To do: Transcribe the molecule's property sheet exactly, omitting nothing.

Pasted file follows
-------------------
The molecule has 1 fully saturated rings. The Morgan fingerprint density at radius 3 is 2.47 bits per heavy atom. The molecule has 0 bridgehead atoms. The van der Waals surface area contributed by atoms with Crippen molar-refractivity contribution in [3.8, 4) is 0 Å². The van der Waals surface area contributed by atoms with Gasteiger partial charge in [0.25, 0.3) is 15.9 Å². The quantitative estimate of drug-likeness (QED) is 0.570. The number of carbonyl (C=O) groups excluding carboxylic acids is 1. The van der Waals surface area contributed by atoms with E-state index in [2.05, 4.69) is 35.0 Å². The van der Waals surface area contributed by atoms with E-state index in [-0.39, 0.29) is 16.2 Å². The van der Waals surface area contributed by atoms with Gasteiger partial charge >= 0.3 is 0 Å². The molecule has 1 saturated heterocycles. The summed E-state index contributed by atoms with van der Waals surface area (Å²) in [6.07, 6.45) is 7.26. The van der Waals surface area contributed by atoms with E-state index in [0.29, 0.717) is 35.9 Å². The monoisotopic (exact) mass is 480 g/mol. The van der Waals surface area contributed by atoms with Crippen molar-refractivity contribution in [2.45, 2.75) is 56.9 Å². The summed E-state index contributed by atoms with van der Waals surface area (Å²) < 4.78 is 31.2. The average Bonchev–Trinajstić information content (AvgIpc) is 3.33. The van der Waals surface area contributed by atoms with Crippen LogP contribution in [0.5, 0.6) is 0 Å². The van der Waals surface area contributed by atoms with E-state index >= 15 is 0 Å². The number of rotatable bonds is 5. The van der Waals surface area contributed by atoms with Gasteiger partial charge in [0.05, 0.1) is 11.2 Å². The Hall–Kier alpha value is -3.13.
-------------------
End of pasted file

The molecule has 1 fully saturated rings. The Morgan fingerprint density at radius 3 is 2.47 bits per heavy atom. The molecule has 0 bridgehead atoms. The van der Waals surface area contributed by atoms with Crippen molar-refractivity contribution in [3.8, 4) is 0 Å². The van der Waals surface area contributed by atoms with Gasteiger partial charge in [0.25, 0.3) is 15.9 Å². The quantitative estimate of drug-likeness (QED) is 0.570. The number of carbonyl (C=O) groups excluding carboxylic acids is 1. The van der Waals surface area contributed by atoms with E-state index in [2.05, 4.69) is 35.0 Å². The van der Waals surface area contributed by atoms with E-state index in [-0.39, 0.29) is 16.2 Å². The van der Waals surface area contributed by atoms with Gasteiger partial charge >= 0.3 is 0 Å². The molecule has 1 saturated heterocycles. The summed E-state index contributed by atoms with van der Waals surface area (Å²) in [6.07, 6.45) is 7.26. The van der Waals surface area contributed by atoms with E-state index in [0.29, 0.717) is 35.9 Å². The monoisotopic (exact) mass is 480 g/mol. The van der Waals surface area contributed by atoms with Crippen molar-refractivity contribution in [2.45, 2.75) is 56.9 Å². The summed E-state index contributed by atoms with van der Waals surface area (Å²) < 4.78 is 31.2. The average Bonchev–Trinajstić information content (AvgIpc) is 3.33. The van der Waals surface area contributed by atoms with Crippen LogP contribution in [0.5, 0.6) is 0 Å². The van der Waals surface area contributed by atoms with E-state index >= 15 is 0 Å². The number of rotatable bonds is 5. The van der Waals surface area contributed by atoms with Gasteiger partial charge in [0.05, 0.1) is 11.2 Å². The Hall–Kier alpha value is -3.13.